Popular culture has been molded by television and electronic graphic information since the mid-20th century. Whether appearing on a TV console, computer monitor, or smart device, video has become a comfortable, accessible, and preferred medium for both consumption and creation, especially to those among us under 30. Many critics today consider it to be this generation’s quintessential format for expression. Camera Lucida features eight contemporary artists from around the world who work with video and digital moving imagery. Artists Jay Bolotin, Rob Carter, Joe Hamilton, Yeon Jin Kim, LigoranoReese, Jillian Mayer, Rosa Menkman, and Rick Silva offer fresh perspectives on enduring concerns and new issues, using a technology that is widely familiar through common exposure, if not as broadly known as an independent art form. Yet video has been used as an eloquent and powerful vehicle by artists for more than 50 years, ranging from early documentary formats and narrative expositions to digital abstraction and game-playing interaction. JCSM’s survey provides a compelling look at the state of the medium today, where age-old intentions find new purpose in new applications.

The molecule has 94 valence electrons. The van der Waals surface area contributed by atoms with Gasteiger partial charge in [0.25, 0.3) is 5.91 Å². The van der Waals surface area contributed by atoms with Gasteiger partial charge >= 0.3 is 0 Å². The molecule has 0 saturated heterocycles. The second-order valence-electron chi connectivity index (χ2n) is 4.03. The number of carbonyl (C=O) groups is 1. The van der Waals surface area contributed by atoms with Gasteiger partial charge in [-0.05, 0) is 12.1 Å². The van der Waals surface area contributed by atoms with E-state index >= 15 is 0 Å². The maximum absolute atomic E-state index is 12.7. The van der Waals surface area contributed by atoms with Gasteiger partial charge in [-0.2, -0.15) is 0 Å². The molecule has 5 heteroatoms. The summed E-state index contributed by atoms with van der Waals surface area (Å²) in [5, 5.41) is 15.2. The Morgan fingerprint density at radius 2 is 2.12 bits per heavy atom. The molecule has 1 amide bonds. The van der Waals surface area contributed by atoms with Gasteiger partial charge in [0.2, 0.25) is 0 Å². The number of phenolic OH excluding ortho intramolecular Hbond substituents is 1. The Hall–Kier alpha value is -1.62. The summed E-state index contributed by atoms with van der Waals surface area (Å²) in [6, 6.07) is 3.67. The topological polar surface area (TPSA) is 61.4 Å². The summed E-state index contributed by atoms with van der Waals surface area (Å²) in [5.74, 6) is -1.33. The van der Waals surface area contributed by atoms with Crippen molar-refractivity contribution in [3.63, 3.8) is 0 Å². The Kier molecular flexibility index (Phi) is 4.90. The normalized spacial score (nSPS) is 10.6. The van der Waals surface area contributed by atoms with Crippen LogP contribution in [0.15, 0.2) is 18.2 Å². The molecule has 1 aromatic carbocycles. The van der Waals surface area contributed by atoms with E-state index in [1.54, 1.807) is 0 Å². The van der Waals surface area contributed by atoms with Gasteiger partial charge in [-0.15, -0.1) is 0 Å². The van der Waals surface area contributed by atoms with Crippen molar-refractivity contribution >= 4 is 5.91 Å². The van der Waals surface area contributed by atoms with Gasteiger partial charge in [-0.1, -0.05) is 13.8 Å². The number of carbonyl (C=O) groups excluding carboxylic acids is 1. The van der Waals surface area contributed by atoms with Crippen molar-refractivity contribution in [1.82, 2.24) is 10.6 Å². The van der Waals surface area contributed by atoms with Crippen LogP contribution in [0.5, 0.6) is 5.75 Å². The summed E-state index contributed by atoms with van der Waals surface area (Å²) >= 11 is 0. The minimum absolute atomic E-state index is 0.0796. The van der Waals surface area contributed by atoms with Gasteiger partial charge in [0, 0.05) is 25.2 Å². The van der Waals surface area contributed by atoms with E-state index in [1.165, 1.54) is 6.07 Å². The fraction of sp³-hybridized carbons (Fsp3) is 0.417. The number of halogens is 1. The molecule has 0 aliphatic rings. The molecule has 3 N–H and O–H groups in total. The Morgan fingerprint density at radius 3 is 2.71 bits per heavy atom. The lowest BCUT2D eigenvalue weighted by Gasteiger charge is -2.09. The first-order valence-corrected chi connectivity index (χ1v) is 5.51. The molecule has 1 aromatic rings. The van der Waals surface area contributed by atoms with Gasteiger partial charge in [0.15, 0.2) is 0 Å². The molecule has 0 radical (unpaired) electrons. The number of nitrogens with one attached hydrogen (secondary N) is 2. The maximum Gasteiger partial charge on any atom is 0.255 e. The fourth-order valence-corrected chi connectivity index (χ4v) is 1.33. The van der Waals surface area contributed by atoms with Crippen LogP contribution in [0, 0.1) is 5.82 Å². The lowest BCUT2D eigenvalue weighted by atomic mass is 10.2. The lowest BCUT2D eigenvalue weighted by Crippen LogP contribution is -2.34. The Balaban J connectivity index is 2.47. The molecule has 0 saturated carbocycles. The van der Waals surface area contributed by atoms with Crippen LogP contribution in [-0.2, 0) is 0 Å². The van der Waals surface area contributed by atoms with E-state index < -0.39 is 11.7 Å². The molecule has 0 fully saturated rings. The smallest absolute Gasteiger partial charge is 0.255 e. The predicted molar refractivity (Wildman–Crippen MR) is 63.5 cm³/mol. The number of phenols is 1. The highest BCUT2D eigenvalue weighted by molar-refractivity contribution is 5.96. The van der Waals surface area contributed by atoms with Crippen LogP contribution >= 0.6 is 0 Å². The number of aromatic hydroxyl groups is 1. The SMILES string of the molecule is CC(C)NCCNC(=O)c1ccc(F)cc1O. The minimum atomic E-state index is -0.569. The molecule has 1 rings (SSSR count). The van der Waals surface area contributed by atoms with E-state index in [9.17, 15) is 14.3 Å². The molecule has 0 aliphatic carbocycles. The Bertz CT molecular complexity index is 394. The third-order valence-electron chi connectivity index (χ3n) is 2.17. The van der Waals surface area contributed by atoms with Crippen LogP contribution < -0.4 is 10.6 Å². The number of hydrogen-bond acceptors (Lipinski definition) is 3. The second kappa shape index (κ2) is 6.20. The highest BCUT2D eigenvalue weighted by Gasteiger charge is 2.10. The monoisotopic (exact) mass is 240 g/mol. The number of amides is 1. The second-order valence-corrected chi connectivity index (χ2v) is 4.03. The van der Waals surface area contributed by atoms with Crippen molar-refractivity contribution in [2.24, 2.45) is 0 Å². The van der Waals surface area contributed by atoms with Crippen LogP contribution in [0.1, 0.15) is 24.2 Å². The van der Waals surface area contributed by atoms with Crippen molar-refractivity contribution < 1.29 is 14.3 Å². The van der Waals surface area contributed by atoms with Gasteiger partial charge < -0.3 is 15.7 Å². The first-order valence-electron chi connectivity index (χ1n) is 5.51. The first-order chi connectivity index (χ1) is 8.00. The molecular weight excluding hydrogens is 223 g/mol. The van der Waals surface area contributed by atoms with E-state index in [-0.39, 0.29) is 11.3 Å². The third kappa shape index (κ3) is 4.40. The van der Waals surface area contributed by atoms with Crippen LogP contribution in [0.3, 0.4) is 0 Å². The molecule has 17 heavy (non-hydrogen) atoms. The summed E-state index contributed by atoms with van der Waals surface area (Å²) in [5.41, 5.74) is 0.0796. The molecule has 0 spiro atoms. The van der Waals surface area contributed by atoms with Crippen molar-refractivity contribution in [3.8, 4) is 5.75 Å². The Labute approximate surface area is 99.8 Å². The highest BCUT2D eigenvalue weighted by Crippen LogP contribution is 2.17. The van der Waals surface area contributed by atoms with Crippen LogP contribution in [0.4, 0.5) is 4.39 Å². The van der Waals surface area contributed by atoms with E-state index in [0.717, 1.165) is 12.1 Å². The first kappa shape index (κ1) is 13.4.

This exhibition has been made possible by grants from the Alabama State Council on the Arts and the National Endowment for the Arts.
Jay Bolotin turns to age-old forms of imaging technology in the creation of his richly layered, digital productions. Bolotin is a sculptor, printmaker, stage performer, and musician, in addition to being a maker of animated “motion pictures.” In all cases he remains at heart a storyteller. Bolotin Woodcut prints formed the basis for his epic “The Jackleg Testament, Part One: Jack and Eve,” screened in large format in Camera Lucida. This hour-long operatic tale was realized by scanning his prints for character and background elements, and animating them via computer. Bolotin’s original musical score and libretto combine with his expressionistic visual treatment in a reinterpretation of the Book of Genesis that channels the likes of Shakespeare, Blake, and Brecht. Bolotin’s most recent project, Kharmen, digitally brings to life his elaborate graphite drawings. Inspired in part by Georges Bizet’s 1875 opera Carmen, Bolotin credits as well the stories of Russian surrealist writer Daniil Kharms as source material for the 22-minute video.